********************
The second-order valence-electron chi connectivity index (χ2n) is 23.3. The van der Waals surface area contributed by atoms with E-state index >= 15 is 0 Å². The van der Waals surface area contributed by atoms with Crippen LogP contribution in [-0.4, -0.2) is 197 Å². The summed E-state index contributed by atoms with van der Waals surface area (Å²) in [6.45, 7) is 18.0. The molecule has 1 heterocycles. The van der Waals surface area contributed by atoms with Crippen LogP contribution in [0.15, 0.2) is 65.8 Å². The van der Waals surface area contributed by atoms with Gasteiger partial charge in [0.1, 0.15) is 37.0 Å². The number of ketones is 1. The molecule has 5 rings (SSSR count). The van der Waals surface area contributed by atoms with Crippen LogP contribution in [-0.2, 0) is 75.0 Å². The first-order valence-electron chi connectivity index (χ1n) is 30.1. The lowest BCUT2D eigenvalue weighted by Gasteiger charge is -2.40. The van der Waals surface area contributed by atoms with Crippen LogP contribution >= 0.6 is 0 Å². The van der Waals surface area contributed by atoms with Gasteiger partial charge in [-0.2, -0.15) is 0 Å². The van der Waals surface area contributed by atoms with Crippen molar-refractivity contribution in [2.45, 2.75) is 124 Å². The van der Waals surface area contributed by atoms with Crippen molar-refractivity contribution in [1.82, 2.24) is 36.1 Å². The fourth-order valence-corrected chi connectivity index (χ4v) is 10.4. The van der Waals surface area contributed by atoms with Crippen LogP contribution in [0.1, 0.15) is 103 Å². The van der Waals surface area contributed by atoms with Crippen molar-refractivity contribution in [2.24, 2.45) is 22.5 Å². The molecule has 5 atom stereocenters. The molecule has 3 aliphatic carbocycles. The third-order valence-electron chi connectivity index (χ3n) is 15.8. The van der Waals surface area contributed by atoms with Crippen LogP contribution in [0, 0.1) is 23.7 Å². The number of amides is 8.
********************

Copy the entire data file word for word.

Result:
The second-order valence-electron chi connectivity index (χ2n) is 23.3. The van der Waals surface area contributed by atoms with E-state index >= 15 is 0 Å². The van der Waals surface area contributed by atoms with Crippen LogP contribution in [-0.4, -0.2) is 197 Å². The summed E-state index contributed by atoms with van der Waals surface area (Å²) in [6.45, 7) is 18.0. The molecule has 1 heterocycles. The van der Waals surface area contributed by atoms with Crippen LogP contribution in [0.15, 0.2) is 65.8 Å². The van der Waals surface area contributed by atoms with Gasteiger partial charge in [0.1, 0.15) is 37.0 Å². The number of ketones is 1. The molecule has 5 rings (SSSR count). The van der Waals surface area contributed by atoms with Crippen LogP contribution in [-0.2, 0) is 75.0 Å². The first-order valence-electron chi connectivity index (χ1n) is 30.1. The lowest BCUT2D eigenvalue weighted by Gasteiger charge is -2.40. The van der Waals surface area contributed by atoms with Crippen LogP contribution >= 0.6 is 0 Å². The van der Waals surface area contributed by atoms with Gasteiger partial charge in [-0.2, -0.15) is 0 Å². The van der Waals surface area contributed by atoms with Crippen molar-refractivity contribution in [2.45, 2.75) is 124 Å². The van der Waals surface area contributed by atoms with Crippen molar-refractivity contribution in [1.82, 2.24) is 36.1 Å². The fourth-order valence-corrected chi connectivity index (χ4v) is 10.4. The van der Waals surface area contributed by atoms with Crippen LogP contribution in [0.1, 0.15) is 103 Å². The van der Waals surface area contributed by atoms with Crippen molar-refractivity contribution in [2.24, 2.45) is 22.5 Å². The molecule has 5 atom stereocenters. The molecule has 3 aliphatic carbocycles. The third-order valence-electron chi connectivity index (χ3n) is 15.8. The van der Waals surface area contributed by atoms with Crippen LogP contribution in [0, 0.1) is 23.7 Å². The number of amides is 8.